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PC, nylon face growing threats

As it watches its largest market, optical media, decline and sees its safety for use in beverage containers questioned, polycarbonate (PC) faces an ultimatum in coming years. “For the PC industry, it will be very important to develop new markets,” explains Adrian Beale, North American PC consultant for Chemical Market Assoc. Inc. (CMAI; Houston).

As it watches its largest market, optical media, decline and sees its safety for use in beverage containers questioned, polycarbonate (PC) faces an ultimatum in coming years. “For the PC industry, it will be very important to develop new markets,” explains Adrian Beale, North American PC consultant for Chemical Market Assoc. Inc. (CMAI; Houston). Speaking at CMAI’s recent World Petrochemical Conference in Houston, Beale also saw challenges for nylon in coming years, with engineering under pressure from advances in polypropylene (PP), particularly in the automotive market where filled PPs are actually encroaching on nylon under-the-hood strongholds.



Hyundai’s i-mode includes a Makrolon PC roof module that exemplifies the pursuit of auto glazing by PC suppliers as a new market to compensate for contraction in optical media.



Beale said CMAI is forecasting 4% annual growth for PC over the next five years, down substantially from years past, with polyamide showing slower growth of 3%/year over the next five years for resin, with fibers remaining flat.

In 2008, North America’s optical media market contracted by 10%—faster than was forecast. That shrinkage meant optical media’s share of the North American PC market sank to 18%, pushing it behind sheet/film (19%). The rest of the market was occupied by alloys (16%), auto (14%), housewares (10%), and electronics and medical (7%).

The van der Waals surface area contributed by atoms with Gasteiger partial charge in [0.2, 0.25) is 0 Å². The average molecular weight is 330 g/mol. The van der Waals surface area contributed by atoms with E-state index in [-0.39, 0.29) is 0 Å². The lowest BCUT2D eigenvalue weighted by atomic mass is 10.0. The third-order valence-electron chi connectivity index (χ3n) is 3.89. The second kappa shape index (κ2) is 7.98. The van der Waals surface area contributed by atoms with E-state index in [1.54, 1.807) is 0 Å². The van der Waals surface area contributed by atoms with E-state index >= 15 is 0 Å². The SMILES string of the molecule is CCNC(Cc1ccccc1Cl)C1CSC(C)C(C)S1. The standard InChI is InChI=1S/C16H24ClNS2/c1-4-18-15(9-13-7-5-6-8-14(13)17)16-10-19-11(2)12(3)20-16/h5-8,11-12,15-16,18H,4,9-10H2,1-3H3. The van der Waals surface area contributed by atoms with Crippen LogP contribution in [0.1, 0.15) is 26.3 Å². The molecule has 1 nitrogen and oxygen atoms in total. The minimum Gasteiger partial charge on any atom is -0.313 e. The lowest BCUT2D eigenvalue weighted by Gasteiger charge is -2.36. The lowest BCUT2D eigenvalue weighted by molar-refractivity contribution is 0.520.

Beale said the decline in demand for CDs and DVDs will likely further drive PC suppliers to push their material into the automotive glazing market. He estimated that if the industry managed a wholesale swap from glass to PC in car glazing, it would equate to 25 kg of PC/car and represent 1.35 million tonnes of new product, roughly equivalent to 40% of the existing PC market. Engineering barriers remain, including optical quality, abrasion, and weathering, as well as technical issues like the fact that PC is a poor conductor of heat, making it much harder to defrost a PC rear window.

In terms of PC supply, Beale said near-term capacity additions will mostly come in Northeast Asia and the Middle East, including a Saudi plant that bills itself as the largest integrated PC site in the world, with a planned 260,000 tonnes/year of capacity, as well as a new facility in Russia. CMAI forecasts that PC prices will continue to weaken this year and next, and it expects 40% or North American PC capacity to go offline in 2009.

At the start of April, Dow Chemical Co. (Midland, MI) announced a $0.07/lb price increase across North and Latin America for all its PC, PC compounds, and PC blends in response to a sharp decline in prices and steep increase in raw materials and energy. The increase will be effective May 1, 2009, or as contract terms allow and affects Dow’s Calibre and Emerge resins. Dow says despite uncertainty and weakness in many of its PC end-use markets, it will seek to regain some margins after consistent price declines in PC over the last six months corresponded with a 60% run-up in benzene and 35% increase in propylene since January 2009.

In nylon, Beale stressed that glass-filled PP was increasingly encroaching on its markets, especially in low-temperature applications. In response to this pressure, Beale said nylon producers are working to increase heat stability to distance it from PP. There is also hope that a push for smaller, more fuel-efficient cars will equate to smaller engine compartments with higher temperatures that will require greater heat deflection. To keep tabs on the shifting engineering resin market, CMAI has launched a new engineering resin report, covering acrylonitrile butadiene styrene (ABS), PC, PP, nylon 6, and nylon 6/6. [email protected]

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